November 1, 2022

Farewell, Twitter

Yesterday, I decided to deactivate my Twitter account. I’m just waiting to download my archive (if that remains a thing under the new regime) and I’ll be gone. As I said in my last thread, I’ve watched as Twitter, a place I once loved, has decayed into a fever swamp of vitriol and hate.

I was one of Twitter’s earliest users, back when it was SMS only. No website, no API, no app. I created @foundhistory upon the advice of my colleagues Ken Albers, Jeremy Boggs, and Josh Greenberg, who were attending SxSW in Austin in March of 2007, where Twitter made its big debut among the technorati. We may have been the first digital humanists on the platform.

In those early years, say from 2007-2012, I made a ton of friends. Some of them I’ve gone on to meet in person. Some of them I still only know by the time we’ve spent together on Twitter. It’s where we built the #DH community.

I have had some of the best discussions of my academic career on Twitter. Twitter has given me some of my best ideas. Twitter made possible projects like One Week | One Tool, THATCamp, and Hacking the Academy. Twitter has gotten me speaking gigs. It has helped me publicize my work. It has allowed me to keep up with the work of colleagues in the field.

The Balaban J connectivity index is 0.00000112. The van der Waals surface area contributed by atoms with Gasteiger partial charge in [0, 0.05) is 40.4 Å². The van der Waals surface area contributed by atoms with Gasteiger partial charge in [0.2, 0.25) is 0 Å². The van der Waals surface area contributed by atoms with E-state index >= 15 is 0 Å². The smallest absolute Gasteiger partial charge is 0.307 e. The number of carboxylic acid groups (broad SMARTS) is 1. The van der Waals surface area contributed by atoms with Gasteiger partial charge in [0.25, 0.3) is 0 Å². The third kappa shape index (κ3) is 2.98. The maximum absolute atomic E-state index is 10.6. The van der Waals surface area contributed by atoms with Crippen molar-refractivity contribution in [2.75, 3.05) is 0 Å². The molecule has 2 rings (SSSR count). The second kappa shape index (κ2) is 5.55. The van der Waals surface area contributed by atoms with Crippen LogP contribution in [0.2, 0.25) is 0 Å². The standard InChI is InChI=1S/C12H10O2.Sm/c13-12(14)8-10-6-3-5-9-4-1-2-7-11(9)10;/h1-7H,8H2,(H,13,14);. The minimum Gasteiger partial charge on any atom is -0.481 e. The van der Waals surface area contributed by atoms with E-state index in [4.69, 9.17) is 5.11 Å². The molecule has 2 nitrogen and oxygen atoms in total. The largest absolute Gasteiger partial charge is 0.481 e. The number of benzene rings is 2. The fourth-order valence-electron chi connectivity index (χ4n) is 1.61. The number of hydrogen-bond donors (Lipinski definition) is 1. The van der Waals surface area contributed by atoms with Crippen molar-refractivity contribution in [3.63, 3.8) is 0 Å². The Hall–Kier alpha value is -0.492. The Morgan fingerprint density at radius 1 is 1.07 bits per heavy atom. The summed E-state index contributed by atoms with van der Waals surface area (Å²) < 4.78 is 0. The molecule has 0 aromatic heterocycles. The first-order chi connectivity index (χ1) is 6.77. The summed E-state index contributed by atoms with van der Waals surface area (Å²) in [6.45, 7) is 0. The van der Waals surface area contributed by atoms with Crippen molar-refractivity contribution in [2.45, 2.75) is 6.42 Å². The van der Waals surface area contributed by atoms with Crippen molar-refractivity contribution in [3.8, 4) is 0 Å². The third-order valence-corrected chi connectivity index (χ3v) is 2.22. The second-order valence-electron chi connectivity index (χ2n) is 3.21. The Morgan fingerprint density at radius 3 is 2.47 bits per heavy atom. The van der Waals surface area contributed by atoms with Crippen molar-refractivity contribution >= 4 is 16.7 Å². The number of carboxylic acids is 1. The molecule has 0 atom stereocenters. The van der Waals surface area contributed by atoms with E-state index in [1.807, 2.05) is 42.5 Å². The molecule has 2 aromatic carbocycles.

These are the reasons people in the ideas biz (journalists, professors, etc.) are on Twitter. They are the reasons they stay on Twitter when they know (as I’ve known) that they’re complicit in the hatred and even violence it stokes.

But, for me, “I have to be on Twitter for my job” just doesn’t cut it anymore.

Sometime between 2012 and 2017 (it wasn’t just the 2016 election, though that was a big part of it) the benefits of being on Twitter started to be outweighed by the costs of being on Twitter—to my mental health, to my self-respect, to my ability to think clearly, to my sense of decency. Elon Musk’s purchase of the company, and more pointedly his recent (and recently deleted) tweet fueling conspiracy theories about the cause of the brutal attack on Paul Pelosi, is the last straw. If before this week, Twitter was full of ugliness, now it’s wholly owned by it. It’s time to go.

Whatever benefit having 7000 followers has to my career, it’s no longer worth the cost to my dignity and our culture. I’m leaving Twitter, and it makes me really sad. If any of you find someplace else to be, please let me know. I want our conversations to continue.

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